On December 14, the Turkish electronics giant Aselsan and Saudi Arabia’s Taqnia inaugurated their jointly-owned electronic supplier – Saudi Defence Electronics Company (SADEC).
SADEC was formed with an initial $6 million U.S. investment to market Aselsan’s range of electronics, such as radar, electronic warfare (EW) systems and electro-optical and infrared (EO/IR) sensors in Saudi Arabia.
SADEC says it will manufacture this equipment, suggesting that should Saudi Arabia (and/or third-party customers) select from SADEC the systems would be produced under license in Saudi Arabia. It is unclear in what capacity (e.g. assembly or subassemblies manufacturing) this would occur.
SADEC’s product range includes the gamut of Aselsan’s product catalogue.
It also includes the Turkish company’s proposed solutions, such as the Common Aperture Targeting System (CATS) EO/IR turret, KASIH (Aselsan HAVASOJ) dedicated EW jamming aircraft, ESHAR (Aselsan MULTI-INT) multi-mission intelligence aircraft, RASID (Aselsan SERHAT) counter- mortar radar and others.
Notes & Comments:
Under its Vision 2030 roadmap, Riyadh is banking on its defence industry to support the country with jobs and export growth, especially in a post-carbon fuel market. In fact, Saudi Arabia is aiming to have at least 50% of its defence procurement sourced through the Saudi industry by 2030.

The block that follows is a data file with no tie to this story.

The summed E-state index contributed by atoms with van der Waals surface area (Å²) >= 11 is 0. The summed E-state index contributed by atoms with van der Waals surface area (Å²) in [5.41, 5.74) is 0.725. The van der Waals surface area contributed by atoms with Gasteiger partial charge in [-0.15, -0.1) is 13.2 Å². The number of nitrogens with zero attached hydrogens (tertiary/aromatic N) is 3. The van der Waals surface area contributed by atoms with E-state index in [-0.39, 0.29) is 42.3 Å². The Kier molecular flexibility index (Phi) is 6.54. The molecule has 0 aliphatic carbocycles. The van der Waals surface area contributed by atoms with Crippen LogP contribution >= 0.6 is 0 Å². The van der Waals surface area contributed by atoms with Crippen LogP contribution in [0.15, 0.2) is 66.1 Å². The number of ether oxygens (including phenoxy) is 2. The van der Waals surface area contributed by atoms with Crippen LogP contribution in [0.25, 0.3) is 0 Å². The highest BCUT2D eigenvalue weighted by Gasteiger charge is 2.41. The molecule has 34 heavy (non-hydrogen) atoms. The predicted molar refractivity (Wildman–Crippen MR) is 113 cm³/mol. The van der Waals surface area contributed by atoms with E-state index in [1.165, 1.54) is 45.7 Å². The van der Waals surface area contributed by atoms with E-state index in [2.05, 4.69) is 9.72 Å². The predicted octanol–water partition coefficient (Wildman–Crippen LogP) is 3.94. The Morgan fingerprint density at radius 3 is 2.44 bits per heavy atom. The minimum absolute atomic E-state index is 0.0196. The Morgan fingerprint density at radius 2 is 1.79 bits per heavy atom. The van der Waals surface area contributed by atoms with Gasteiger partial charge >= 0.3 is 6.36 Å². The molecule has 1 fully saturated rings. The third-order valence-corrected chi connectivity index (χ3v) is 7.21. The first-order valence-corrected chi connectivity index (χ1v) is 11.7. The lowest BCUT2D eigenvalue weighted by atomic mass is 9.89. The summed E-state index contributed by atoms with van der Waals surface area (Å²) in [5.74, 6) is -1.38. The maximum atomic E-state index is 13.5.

Offsets generated through the Saudi military’s big-ticket defence purchases is an element of this effort, but shared-equity partnerships with Turkish and Ukrainian companies are also a factor in Riyadh’s efforts.
Initiatives such as SADEC are not new to Aselsan, which has been using partnerships and investments in its key markets to build its presence and to facilitate offsets and local workshare for its customers.
In Kazakhstan, Aselsan maintains a joint-venture with Kazakhstan Engineering called Kazakhstan Aselsan Engineering (KAE), which manufactures Aselsan’s thermal imaging sights under license. In November, KAE announced that it was aiming to export $96 million in products and services to Turkey.
For Saudi Arabia, having SADEC supply components and services to Turkish and third-party export users would be an ideal step, one that would help attest to Vision 2030’s objectives. However, the matter is in its early stages, with SADEC just entering the market with Aselsan’s solutions.
Despite an open cold conflict between turkey and saudi arabia on qatar,turkey has managed to do this and multiple sales to saudi arabia.
In contrast ,despite almost shameless grovelling over many decades ,pakistan has been unable to conclude any defence sales worth mention to saudi
There is something very wrong in the way pakistan and its establishment interacts with other countries. Unable to negotiate, unable to compete, unable to sustain anything
Even non state actors get out of hand and bite back
The chinese will probably also bite back sooner or later
There is something very wrong !
I’ve had diplomats agree with me that Pakistan is very weak when it comes to negotiations and safe guarding own interests even between so called “brotherly” countries.